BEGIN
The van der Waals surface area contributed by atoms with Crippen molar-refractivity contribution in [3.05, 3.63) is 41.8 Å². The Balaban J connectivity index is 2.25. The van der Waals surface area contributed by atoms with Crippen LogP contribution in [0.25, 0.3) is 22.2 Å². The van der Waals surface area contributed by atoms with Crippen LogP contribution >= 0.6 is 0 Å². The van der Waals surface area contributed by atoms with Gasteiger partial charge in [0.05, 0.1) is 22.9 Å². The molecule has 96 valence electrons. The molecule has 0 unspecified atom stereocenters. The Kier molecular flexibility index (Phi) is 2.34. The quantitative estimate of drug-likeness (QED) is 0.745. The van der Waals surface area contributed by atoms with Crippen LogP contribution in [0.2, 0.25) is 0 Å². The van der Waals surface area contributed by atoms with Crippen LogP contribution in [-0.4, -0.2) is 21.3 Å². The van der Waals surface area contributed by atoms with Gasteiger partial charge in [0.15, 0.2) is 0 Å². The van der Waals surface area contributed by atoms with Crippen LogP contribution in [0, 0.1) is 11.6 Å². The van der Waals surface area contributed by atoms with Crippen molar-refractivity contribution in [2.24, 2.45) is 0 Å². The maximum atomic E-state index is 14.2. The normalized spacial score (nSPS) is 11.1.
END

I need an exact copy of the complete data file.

The van der Waals surface area contributed by atoms with Crippen molar-refractivity contribution in [3.05, 3.63) is 41.8 Å². The Balaban J connectivity index is 2.25. The van der Waals surface area contributed by atoms with Crippen LogP contribution in [0.25, 0.3) is 22.2 Å². The van der Waals surface area contributed by atoms with Crippen LogP contribution >= 0.6 is 0 Å². The van der Waals surface area contributed by atoms with Gasteiger partial charge in [0.05, 0.1) is 22.9 Å². The molecule has 96 valence electrons. The molecule has 0 unspecified atom stereocenters. The Kier molecular flexibility index (Phi) is 2.34. The quantitative estimate of drug-likeness (QED) is 0.745. The van der Waals surface area contributed by atoms with Crippen LogP contribution in [0.2, 0.25) is 0 Å². The van der Waals surface area contributed by atoms with Crippen LogP contribution in [-0.4, -0.2) is 21.3 Å². The van der Waals surface area contributed by atoms with Gasteiger partial charge in [0.15, 0.2) is 0 Å². The van der Waals surface area contributed by atoms with Crippen LogP contribution in [0, 0.1) is 11.6 Å². The van der Waals surface area contributed by atoms with Crippen molar-refractivity contribution in [2.24, 2.45) is 0 Å². The maximum atomic E-state index is 14.2. The normalized spacial score (nSPS) is 11.1.